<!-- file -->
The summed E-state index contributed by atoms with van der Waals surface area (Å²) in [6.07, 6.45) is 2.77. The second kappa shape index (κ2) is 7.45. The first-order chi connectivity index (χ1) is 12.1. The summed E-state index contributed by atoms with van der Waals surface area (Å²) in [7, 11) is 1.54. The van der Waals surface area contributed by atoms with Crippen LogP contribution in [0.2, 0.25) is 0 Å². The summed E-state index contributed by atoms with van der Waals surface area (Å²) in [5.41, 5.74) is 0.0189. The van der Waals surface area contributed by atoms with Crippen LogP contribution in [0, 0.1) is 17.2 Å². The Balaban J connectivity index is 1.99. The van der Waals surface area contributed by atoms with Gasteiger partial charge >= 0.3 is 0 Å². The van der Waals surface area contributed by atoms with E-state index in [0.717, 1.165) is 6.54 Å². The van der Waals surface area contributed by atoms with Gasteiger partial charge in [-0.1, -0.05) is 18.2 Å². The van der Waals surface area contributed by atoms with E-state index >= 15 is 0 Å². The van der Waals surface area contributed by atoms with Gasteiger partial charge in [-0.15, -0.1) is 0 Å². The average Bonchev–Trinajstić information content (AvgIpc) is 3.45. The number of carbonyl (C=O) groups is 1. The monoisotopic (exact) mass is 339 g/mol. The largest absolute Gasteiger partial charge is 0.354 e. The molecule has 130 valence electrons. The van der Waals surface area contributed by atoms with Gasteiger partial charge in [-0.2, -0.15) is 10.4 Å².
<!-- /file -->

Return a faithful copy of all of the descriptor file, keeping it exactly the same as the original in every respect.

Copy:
The summed E-state index contributed by atoms with van der Waals surface area (Å²) in [6.07, 6.45) is 2.77. The second kappa shape index (κ2) is 7.45. The first-order chi connectivity index (χ1) is 12.1. The summed E-state index contributed by atoms with van der Waals surface area (Å²) in [7, 11) is 1.54. The van der Waals surface area contributed by atoms with Crippen LogP contribution in [0.2, 0.25) is 0 Å². The summed E-state index contributed by atoms with van der Waals surface area (Å²) in [5.41, 5.74) is 0.0189. The van der Waals surface area contributed by atoms with Crippen LogP contribution in [0, 0.1) is 17.2 Å². The Balaban J connectivity index is 1.99. The van der Waals surface area contributed by atoms with Gasteiger partial charge >= 0.3 is 0 Å². The van der Waals surface area contributed by atoms with E-state index in [0.717, 1.165) is 6.54 Å². The van der Waals surface area contributed by atoms with Gasteiger partial charge in [-0.1, -0.05) is 18.2 Å². The van der Waals surface area contributed by atoms with E-state index >= 15 is 0 Å². The van der Waals surface area contributed by atoms with Gasteiger partial charge in [-0.15, -0.1) is 0 Å². The average Bonchev–Trinajstić information content (AvgIpc) is 3.45. The number of carbonyl (C=O) groups is 1. The monoisotopic (exact) mass is 339 g/mol. The largest absolute Gasteiger partial charge is 0.354 e. The molecule has 130 valence electrons. The van der Waals surface area contributed by atoms with Gasteiger partial charge in [-0.2, -0.15) is 10.4 Å².